Legal Aid Society of NYC slaps NYS OCFS with class-action lawsuit
On behalf of approximately 500 youths who suffered mental and physical harm while "warehoused" in New York's juvenile prisons, the Legal Aid Society of NYC slapped NYS Office of Children and Family Services (NYS OCFS) with a class-action lawsuit naming Commissioner Gladys Carrion and 47 "John Doe" employees as Defendants.
The class-action suit was filed in federal court in Manhattan on the heels of reports from the United States Department of Justice and a state task force appointed by Governor David A. Paterson that exposed the problems of physical and mental abuse throughout the system. The class-action lawsuit lists 8 juveniles as Plaintiffs (by initials only) to represent all those held in intake and "limited secure" facilities.
The suit seeks an injunction that would sharply limit the use of force by youth counselors and require the state to provide the youths with more treatment for mental health problems, which affect a vast majority of those in custody.
The lawyers are also seeking unspecified monetary damages from employees who, the suit alleges, abused or mistreated eight youths currently in the custody of the Office of Children and Family Services.
The employees are identified only as John Does Nos. 1 through 47 and the eight youngsters by their initials. The suit charges that at least some of the children were threatened with retaliation if they made any complaints to the workers’ superiors.
The lawsuit was filed by the Legal Aid Society of New York City, which provides legal representation to a vast majority of juveniles who end up in the state’s youth prisons. Besides the employees, the suit names Gladys Carrión, the agency’s commissioner.
“Once sent to an O.C.F.S. facility, these children find themselves far from their families, behind barbed wire,” said Tamara A. Steckler, a Legal Aid lawyer working on the lawsuit. “They need a helping hand to meet their mental health and other service needs, but instead they get the back of the hand when they are subjected to the excessive use of force or are denied mental health services.”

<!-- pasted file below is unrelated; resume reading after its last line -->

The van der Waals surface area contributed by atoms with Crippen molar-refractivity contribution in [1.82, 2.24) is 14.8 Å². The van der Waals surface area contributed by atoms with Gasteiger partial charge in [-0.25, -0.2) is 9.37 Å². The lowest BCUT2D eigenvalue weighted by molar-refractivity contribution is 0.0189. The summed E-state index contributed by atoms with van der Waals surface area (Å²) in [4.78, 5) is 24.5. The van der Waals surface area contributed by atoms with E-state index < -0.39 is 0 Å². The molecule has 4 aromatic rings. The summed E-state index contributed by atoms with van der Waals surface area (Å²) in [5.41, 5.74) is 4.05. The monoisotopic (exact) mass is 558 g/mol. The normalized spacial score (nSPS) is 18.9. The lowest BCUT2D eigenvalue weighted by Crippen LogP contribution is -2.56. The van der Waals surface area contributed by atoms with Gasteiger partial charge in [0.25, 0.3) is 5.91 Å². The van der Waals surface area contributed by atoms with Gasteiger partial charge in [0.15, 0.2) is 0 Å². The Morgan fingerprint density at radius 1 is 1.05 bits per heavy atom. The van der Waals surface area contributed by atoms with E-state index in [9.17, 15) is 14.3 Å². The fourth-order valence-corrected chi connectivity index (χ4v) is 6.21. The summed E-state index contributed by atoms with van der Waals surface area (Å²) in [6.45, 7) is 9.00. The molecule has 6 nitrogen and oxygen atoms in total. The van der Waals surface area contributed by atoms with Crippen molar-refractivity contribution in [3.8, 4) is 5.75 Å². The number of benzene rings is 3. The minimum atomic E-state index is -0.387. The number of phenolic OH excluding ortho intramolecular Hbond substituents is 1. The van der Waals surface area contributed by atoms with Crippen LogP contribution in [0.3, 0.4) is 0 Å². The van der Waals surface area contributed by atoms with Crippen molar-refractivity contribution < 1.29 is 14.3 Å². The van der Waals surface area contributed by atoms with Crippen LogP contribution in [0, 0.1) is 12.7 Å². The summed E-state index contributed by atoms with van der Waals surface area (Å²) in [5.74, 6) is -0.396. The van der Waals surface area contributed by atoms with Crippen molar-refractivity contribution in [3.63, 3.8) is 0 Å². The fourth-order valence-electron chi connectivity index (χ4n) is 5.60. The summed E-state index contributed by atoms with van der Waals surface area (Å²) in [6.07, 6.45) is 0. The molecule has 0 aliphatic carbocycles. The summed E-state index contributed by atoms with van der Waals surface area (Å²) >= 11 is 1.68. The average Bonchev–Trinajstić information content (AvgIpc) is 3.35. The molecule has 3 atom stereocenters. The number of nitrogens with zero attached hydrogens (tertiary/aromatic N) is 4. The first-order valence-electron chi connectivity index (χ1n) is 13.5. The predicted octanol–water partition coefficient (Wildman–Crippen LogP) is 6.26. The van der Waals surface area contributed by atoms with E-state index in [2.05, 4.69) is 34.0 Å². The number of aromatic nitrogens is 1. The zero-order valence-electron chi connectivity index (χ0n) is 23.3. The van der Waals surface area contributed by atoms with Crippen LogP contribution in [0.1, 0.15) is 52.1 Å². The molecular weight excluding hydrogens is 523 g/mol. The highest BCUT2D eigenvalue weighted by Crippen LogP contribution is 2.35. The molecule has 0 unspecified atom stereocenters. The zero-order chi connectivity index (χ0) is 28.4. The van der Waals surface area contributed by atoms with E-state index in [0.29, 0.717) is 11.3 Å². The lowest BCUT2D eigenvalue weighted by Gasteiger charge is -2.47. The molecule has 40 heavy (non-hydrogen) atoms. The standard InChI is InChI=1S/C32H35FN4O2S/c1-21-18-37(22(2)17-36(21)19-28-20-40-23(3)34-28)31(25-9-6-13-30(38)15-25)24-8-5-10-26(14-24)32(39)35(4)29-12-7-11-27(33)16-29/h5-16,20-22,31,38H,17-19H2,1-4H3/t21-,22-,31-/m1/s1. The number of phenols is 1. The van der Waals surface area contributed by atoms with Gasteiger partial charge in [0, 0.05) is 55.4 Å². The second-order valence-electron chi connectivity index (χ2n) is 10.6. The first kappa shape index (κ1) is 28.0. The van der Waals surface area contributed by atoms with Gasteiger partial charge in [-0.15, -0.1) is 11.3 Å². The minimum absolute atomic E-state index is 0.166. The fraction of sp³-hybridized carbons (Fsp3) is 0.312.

The state youth prisons are already operating under the threat of a federal takeover as state officials negotiate with the Department of Justice over a plan to fix the system’s worst problems: the overuse of physical force, inadequate psychological and drug abuse counseling, and substandard education.
Ms. Carrión issued new rules limiting the use of force against youths soon after she took office in 2007, and has since pushed to shut many of the prisons where violence had been a significant problem. But she has faced resistance — and sometimes sharp criticism — from public employees’ unions, which say that she has understated the risks those policies pose to workers.
A spokesman for Ms. Carrión said the agency had not yet received a copy of the lawsuit and could not comment.
In related news, this Author recently lost on Appeal an Article 78 proceeding filed in Supreme Court of the State of New York, Appellate Division, Fourth Department against Niagara County Department of Social Services and New York State Office of Child and Family Services-details of this story will follow later.
Read previous NYS OCFS coverage on NowPublic, here.